Lake St. Clair Coastal Habitat
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Shoreline Hardening

Graph credit : Great Lakes Commission

Of the 542 miles (871 km) of Lake St. Clair’s shoreline within the project area, 31 percent is identified as riprap, retaining wall, harbor structure or breakwater according to Environment Canada. Nearly the entire U.S. shoreline, except the islands of the delta, is armored.

Some of the physical processes linked to shoreline hardening are:
• beach area loss
• accelerated erosion of adjacent, unarmored property
• decrease in sediment supply to the beach
• increased wave energy seaward of armoring
• narrowing of dry beach area
• coarsening of existing beach material

Some of the biological processes linked to shoreline hardening are:
• burial or removal of habitat for bottom dwelling species due to shifts in beach material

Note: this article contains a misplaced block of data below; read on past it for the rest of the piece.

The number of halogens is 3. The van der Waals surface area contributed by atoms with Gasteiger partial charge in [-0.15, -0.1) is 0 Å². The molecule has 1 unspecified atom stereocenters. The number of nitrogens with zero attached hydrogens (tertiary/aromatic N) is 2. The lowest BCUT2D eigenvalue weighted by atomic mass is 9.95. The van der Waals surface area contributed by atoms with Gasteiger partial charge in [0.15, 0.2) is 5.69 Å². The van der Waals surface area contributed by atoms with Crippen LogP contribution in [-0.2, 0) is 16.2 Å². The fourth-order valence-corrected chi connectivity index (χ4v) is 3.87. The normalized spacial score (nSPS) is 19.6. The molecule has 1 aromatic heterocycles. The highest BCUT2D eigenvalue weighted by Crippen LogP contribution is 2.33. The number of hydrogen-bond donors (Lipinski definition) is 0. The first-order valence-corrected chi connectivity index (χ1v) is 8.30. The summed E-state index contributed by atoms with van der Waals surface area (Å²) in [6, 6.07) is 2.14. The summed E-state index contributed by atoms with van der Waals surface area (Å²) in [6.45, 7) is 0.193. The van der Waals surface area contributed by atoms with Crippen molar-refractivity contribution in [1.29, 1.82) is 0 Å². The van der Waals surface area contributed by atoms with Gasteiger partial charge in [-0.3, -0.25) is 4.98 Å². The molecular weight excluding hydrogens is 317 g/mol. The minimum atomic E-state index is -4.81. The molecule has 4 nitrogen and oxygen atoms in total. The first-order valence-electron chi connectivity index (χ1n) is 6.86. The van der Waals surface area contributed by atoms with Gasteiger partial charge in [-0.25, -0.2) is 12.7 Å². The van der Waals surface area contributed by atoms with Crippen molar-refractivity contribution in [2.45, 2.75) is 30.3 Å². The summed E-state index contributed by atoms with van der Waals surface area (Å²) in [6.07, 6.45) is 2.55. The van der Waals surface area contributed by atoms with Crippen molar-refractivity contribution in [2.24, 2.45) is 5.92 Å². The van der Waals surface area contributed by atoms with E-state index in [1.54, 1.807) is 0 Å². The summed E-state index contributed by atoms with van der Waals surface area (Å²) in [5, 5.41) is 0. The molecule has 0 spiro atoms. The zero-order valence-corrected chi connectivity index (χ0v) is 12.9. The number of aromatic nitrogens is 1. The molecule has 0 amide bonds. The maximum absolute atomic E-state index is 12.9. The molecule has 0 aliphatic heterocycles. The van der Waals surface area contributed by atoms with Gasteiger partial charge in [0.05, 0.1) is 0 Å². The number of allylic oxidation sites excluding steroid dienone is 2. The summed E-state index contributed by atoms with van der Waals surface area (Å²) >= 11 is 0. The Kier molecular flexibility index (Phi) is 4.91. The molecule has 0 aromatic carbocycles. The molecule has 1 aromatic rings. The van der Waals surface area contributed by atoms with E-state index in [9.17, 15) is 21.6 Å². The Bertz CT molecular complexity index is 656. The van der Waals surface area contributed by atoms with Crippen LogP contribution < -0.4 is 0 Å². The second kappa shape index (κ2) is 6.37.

• alterations in or complete loss of vegetative cover resulting in temperature fluctuations in shallow water
• loss of spawning, foraging and nursery habitat for fish due to alteration in the substrate
• loss of migratory corridor for fish caused by shifts in water elevation from existence of armoring
• decreased organic inputs due to loss of vegetation adjacent to the shoreline
• interruption of beach access to foraging wildlife

Although erosion is caused by natural shoreline processes, its rate and severity can be intensified by human activity. Wise management of shoreline construction and land uses can significantly reduce economic losses due to erosion.

For more information, see: Coastal Habitat Plan, Section V (PDF)